spikes. At each moment of time spikes are generated with rate (*t*)
which depends on the input. It is no longer possible to calculate the input
from a rate equation as in Eq. (5.127) since the input consists now of
spikes which are point events in time. We set

= g(h_{i}) |
(5.132) |

where

h_{i}(t) = w_{ij} (t - t_{j}^{(f)}) . |
(5.133) |

is the total input potential caused by presynaptic spike arrival. As in the model SRM

In order to illustrate the relation with the deterministic rate model of
Eq. (5.128), we discretize time in steps of length
*t* = 1/
where
is the maximum firing rate. In each time step the stochastic
neuron is either active (
*S*_{i} = + 1) or quiescent (*S*_{i} = 0). The two
states are taken stochastically with a probability which depends continuously
upon the input *h*_{i}. The probability that a neuron is active at time
*t* + *t* given an input *h*_{i} at time *t* is

where

h_{i}(t) = w_{ij} S_{j}(t) . |
(5.135) |

Closely related to the stochastic point of view
is the notion of the rate as the average activity of a population of
equivalent neurons. `Equivalent' means that all neurons have identical
connectivity and receive the same type of input. Noise, however, is considered
to be independent for each pair of neurons so that their response to the input
can be different. We have seen in Section 1.5 that we can define
a `rate', if we take a short time window *t*, count the number of
spikes (summed over all neurons in the group) that occur in an interval
*t*...*t* + *t* and divide by the number of neurons and *t*. In the
limit of
*N* and
*t* 0 (in this order), the activity *A*
is an analog variable which varies in continuous time,

Let us assume that we have several groups of neurons. Each group *l* contains
a large number of neurons and can be described by its activity *A*_{l}. A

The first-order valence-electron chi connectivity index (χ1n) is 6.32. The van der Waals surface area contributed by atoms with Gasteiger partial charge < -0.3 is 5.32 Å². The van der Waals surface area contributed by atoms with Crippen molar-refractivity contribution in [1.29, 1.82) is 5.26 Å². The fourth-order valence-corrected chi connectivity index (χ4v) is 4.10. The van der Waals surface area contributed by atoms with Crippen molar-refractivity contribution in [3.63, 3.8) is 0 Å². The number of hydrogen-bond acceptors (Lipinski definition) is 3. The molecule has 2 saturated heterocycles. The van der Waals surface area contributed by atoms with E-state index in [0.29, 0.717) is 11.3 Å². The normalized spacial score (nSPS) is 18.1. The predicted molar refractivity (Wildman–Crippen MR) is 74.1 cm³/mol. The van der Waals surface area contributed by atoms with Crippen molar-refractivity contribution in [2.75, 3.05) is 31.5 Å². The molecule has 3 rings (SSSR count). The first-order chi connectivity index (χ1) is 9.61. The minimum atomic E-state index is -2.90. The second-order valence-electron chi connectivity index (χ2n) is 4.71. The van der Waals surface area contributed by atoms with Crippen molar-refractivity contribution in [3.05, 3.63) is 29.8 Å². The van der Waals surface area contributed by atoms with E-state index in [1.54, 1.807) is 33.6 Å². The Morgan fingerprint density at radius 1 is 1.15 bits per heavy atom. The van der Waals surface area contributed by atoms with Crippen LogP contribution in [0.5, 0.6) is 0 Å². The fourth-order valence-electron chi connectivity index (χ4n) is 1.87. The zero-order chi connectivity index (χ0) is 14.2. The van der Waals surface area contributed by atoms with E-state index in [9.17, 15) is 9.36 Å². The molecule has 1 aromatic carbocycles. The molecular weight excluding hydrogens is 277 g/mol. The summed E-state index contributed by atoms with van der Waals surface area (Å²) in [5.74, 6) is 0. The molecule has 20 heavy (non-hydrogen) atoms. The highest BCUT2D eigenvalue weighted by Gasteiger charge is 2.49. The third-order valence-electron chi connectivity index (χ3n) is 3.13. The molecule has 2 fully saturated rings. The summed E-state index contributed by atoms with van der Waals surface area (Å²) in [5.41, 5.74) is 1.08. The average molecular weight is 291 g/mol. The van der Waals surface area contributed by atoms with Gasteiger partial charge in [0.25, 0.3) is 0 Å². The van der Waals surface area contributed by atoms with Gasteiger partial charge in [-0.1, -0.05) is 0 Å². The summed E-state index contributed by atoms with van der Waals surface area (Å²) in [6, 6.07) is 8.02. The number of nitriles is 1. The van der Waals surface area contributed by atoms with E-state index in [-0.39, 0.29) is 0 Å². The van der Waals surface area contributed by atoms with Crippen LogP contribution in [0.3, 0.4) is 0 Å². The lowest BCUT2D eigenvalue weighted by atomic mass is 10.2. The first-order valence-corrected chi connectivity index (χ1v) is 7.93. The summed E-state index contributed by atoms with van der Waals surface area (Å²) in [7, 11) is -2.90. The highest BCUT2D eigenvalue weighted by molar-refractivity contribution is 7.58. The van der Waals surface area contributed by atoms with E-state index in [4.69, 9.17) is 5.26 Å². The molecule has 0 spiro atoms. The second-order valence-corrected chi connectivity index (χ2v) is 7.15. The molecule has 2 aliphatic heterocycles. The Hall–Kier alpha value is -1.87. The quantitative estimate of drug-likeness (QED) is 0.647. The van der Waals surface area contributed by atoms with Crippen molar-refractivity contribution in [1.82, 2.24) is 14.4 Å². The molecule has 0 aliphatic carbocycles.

simple phenomenological model for the interaction between different groups
is

where

We will see later in Chapter 6, that Eq. (5.137) is
indeed a correct description of the fixed point of interacting populations of
neurons, that is, if all activity values *A*_{k} are, apart from fluctuations
constant. As mentioned in Chapter 1.4, the interpretation of the
rate as a population activity is not without problems. There are hardly
ensembles which would be large enough to allow sensible averaging and, at the
same time, consist of neurons which are strictly equivalent in the sense that
the internal parameters and the input is identical for all the neurons
belonging to the same ensemble. On the other hand, neurons in the cortex are
often arranged in groups (columns) that are roughly dealing with the
same type of signal and have similar response properties. We will come back
to the interpretation of Eq. (5.137) as a population activity in
Chapter 6.

The population rate does not require temporal averaging and can, in principle, change on a rapid time scale. A time-dependent version of the population rate equation (5.137) is the so-called Wilson-Cowan equation (Wilson and Cowan, 1972)

Here,

In order to derive Eq. (5.138), Wilson and Cowan had to make a couple of strong assumptions and we may wonder whether (5.138) can be considered a realistic description of the population dynamics. More specifically, what determines the time constant which limits the response time of the system? Is it given by the membrane time constant of a neuron? Is really constant or does it depend on the input or the activity of the system? We will see in Chapter 6 that the population activity of a group of spiking neurons can, in some cases, react instantaneously to changes in the input. This suggests that the `time constant' in (5.138) is, at least in some cases, extremely short. The theory of population dynamics developed in Chapter 6 does not make use of the differential equation (5.138), but uses a slightly different mathematical framework.

Cambridge University Press, 2002